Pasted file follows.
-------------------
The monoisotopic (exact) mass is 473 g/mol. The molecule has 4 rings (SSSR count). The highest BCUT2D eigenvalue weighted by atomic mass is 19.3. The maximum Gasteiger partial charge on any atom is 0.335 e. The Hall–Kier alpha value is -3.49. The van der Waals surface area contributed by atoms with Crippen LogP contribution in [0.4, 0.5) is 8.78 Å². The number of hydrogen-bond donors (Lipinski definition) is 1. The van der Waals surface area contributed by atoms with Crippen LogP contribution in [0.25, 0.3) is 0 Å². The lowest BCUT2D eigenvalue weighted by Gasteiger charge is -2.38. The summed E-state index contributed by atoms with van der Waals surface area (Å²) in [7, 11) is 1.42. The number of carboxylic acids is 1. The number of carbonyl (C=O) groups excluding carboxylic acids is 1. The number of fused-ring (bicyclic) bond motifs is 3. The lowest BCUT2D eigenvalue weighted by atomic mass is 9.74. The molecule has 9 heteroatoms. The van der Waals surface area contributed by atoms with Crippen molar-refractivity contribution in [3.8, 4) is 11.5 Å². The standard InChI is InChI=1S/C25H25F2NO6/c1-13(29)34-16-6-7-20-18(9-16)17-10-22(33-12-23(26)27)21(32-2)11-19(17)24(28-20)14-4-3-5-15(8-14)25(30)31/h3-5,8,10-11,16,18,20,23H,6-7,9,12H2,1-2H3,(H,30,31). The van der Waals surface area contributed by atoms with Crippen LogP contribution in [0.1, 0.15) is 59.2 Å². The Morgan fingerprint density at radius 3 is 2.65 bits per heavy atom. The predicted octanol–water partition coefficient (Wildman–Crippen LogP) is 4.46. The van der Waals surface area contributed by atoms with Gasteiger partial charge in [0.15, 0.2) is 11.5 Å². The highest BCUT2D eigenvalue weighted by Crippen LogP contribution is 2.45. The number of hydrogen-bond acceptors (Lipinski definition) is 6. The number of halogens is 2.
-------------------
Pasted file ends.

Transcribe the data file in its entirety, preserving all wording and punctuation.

The monoisotopic (exact) mass is 473 g/mol. The molecule has 4 rings (SSSR count). The highest BCUT2D eigenvalue weighted by atomic mass is 19.3. The maximum Gasteiger partial charge on any atom is 0.335 e. The Hall–Kier alpha value is -3.49. The van der Waals surface area contributed by atoms with Crippen LogP contribution in [0.4, 0.5) is 8.78 Å². The number of hydrogen-bond donors (Lipinski definition) is 1. The van der Waals surface area contributed by atoms with Crippen LogP contribution in [0.25, 0.3) is 0 Å². The lowest BCUT2D eigenvalue weighted by Gasteiger charge is -2.38. The summed E-state index contributed by atoms with van der Waals surface area (Å²) in [7, 11) is 1.42. The number of carboxylic acids is 1. The number of carbonyl (C=O) groups excluding carboxylic acids is 1. The number of fused-ring (bicyclic) bond motifs is 3. The lowest BCUT2D eigenvalue weighted by atomic mass is 9.74. The molecule has 9 heteroatoms. The van der Waals surface area contributed by atoms with Crippen molar-refractivity contribution in [3.8, 4) is 11.5 Å². The standard InChI is InChI=1S/C25H25F2NO6/c1-13(29)34-16-6-7-20-18(9-16)17-10-22(33-12-23(26)27)21(32-2)11-19(17)24(28-20)14-4-3-5-15(8-14)25(30)31/h3-5,8,10-11,16,18,20,23H,6-7,9,12H2,1-2H3,(H,30,31). The van der Waals surface area contributed by atoms with Crippen LogP contribution in [0.1, 0.15) is 59.2 Å². The Morgan fingerprint density at radius 3 is 2.65 bits per heavy atom. The predicted octanol–water partition coefficient (Wildman–Crippen LogP) is 4.46. The van der Waals surface area contributed by atoms with Gasteiger partial charge in [0.15, 0.2) is 11.5 Å². The highest BCUT2D eigenvalue weighted by Crippen LogP contribution is 2.45. The number of hydrogen-bond acceptors (Lipinski definition) is 6. The number of halogens is 2.